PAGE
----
Treating Phelps-Roper as a child is humiliating and degrading because she is not treated like the adult she is. Consequently, when a community’s regulations are too “unbearable”, individuals will reject these rules because they do not want to continue to live their life in a complicated way by having to abide by these rules that don’t make sense. When someone is “twenty six years old,” they are usually dependant and living on their own. In Arel’s article, a study was conducted and found that “children from religious households are harsher in their punitive tendencies” (1).

As seen in this quote, Arel is arguing that if children come from a non-religion households the parents are more lenient than those that are raised in a religion household. When individuals are raised in a religious household parents tend to be more draconian towards their children because strict procedures must be followed and improper behavior is not tolerated. This study relates to the Westboro Baptist church because the community wants its members to be chaperoned even if the members are adults.

The church does not want its members to do anything improper so in result, the church members make sure that they constantly watch their members because unprofessional behavior is unacceptable in their religion. The rules disheartened Phelps-Roper from staying with the church. Another example that justifies Arel’s study is when the narrator of “Unfollow” says, “When Phelps-Roper was growing up, one of her cousins had been pushed out of the church for, among other things, getting entangled with boys; other young women had been harshly punished” (45).

This quote shows that the members of the Westboro Baptist church are not merciful at all because any disorderly conduct will result in one being removed from the church. When raising up children, parents and communities cannot be too strict because if they are children will rebel against them. Phelps-Roper is no longer able to tolerate the strict laws of the church leading her to drift away from the church and reject their rules and traditions.

Phelps-Roper uses her morals to conclude that she is old enough to be independent, when the church denies her independence by unjustly chaperoning her, Phelps-Roper perceives their actions as a flaw within the community. An individual will use their moral judgment — to determine if the actions of their community are atrocious– which will lead them to reject their community if they perceive the communities actions as hypocritical to the beliefs of the community. In “Unfollow”, the narrator says, “Abitol knew that at least one member of the Westboro had committed a sin that Leviticus also deems a capital crime” (44).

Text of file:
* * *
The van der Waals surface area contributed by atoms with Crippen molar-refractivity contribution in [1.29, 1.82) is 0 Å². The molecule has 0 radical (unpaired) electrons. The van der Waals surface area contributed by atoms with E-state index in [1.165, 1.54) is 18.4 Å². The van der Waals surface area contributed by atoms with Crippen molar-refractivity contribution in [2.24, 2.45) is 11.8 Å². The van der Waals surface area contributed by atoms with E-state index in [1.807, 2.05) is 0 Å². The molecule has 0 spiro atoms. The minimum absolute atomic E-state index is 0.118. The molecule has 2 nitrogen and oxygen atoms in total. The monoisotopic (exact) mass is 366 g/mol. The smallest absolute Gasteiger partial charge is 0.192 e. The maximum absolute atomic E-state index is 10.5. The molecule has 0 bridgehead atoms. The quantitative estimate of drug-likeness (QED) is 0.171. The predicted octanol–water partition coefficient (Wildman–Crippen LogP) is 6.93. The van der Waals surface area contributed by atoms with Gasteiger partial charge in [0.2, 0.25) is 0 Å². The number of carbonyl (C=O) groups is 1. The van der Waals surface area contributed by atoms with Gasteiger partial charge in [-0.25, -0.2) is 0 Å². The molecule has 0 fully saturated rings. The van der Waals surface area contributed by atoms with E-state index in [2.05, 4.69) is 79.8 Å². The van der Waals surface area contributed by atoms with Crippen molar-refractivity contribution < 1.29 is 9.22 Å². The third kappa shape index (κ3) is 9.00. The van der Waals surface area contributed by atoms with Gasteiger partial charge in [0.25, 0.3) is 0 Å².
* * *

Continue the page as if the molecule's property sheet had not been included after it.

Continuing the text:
Here, Abitol, a man Phelps-Roper met online, is trying to convince Phelps-Roper that even though one may commit a sin, they may repent as it is natural to sin because the human being is not perfect. Abitol is elucidating to Phelps-Roper that the way her church is dealing with individuals beyond her church are egregious. Moreover, the reader can understand that Abitol is saying that the church members judge everyone outside of the church, the church members should look at themselves first.

When Abitol says, “at least one member of the Westboro had committed a sin” he points out the imperfection of the church’s members therefore, the reader can see the hypocrisy of the church because they harass other people for “sinning” yet, they sin as well. Phelps-Roper realizes what Abitol is saying is true, but she ignores it because she is in denial since the community is constantly brainwashing her since the only traditions she grows up practicing are taught by the church. Phelps-Roper uses her ethics to conclude that Abitol’s thinking is logical because she believes harassing other people is immoral.

Phelps-Roper can relate to Nwoye from Things Fall Apart by Chinua Achebe because both these individuals reject their religion and their communities traditions. Things Fall Apart follows Nwoye, the son of Okonkwo, a well respected warrior in the Umuofia clan. Nwoye has doubts about some of the laws and rules of his tribe which eventually leads him to convert to Christianity in rejecting his father’s decree because he was always too hard on him. The main reason Nwoye rejects his community’s ideologies is when Okonkwo violently abuses his wife. The narrator of Things fall Apart says, “And when she returned he beat her very heavily.

In his anger he had forgotten that it was the Week of Peace” (Achebe 21). In this example it shows how Okonkwo, being such a high figure in his tribe commits huge sin on the week of peace where no harm or violence is suppose to occur. Both, the examples in “Unfollow” and Things Fall Apart show why Phelps-Roper and Nwoye both rejected their families ideologies. Both characters reject their families’ ideologies because each character recognizes the actions of their respective families are being a flaw because the actions are hypocritical to their tradition and way of life.

Individuals will repudiate their community and traditions if their moral compass does not accompany with the community’s beliefs. When an individual rejects a whole community on their own that is when one knows that person is certain that they are doing the right thing and do not agree with the community’s erroneous actions. Phelps-Roper analyzes the behavior of her through her morals she concluded that a lot of the actions of the community are immoral and inhumane.

She desires a multitude of explanations as to why her family pickets certain things, but she is not pleased with the answer and sometimes she could not find an answer. Phelps-Roper is going through emotional turmoil, but she cannot stay with her community unless they change their behavior towards other communities. Ultimately,“Unfollow” is a prime example of how important the morals of an individual are in guiding them through their life, furthermore, one’s morals assist individuals in avoiding a flawed society and staying righteous.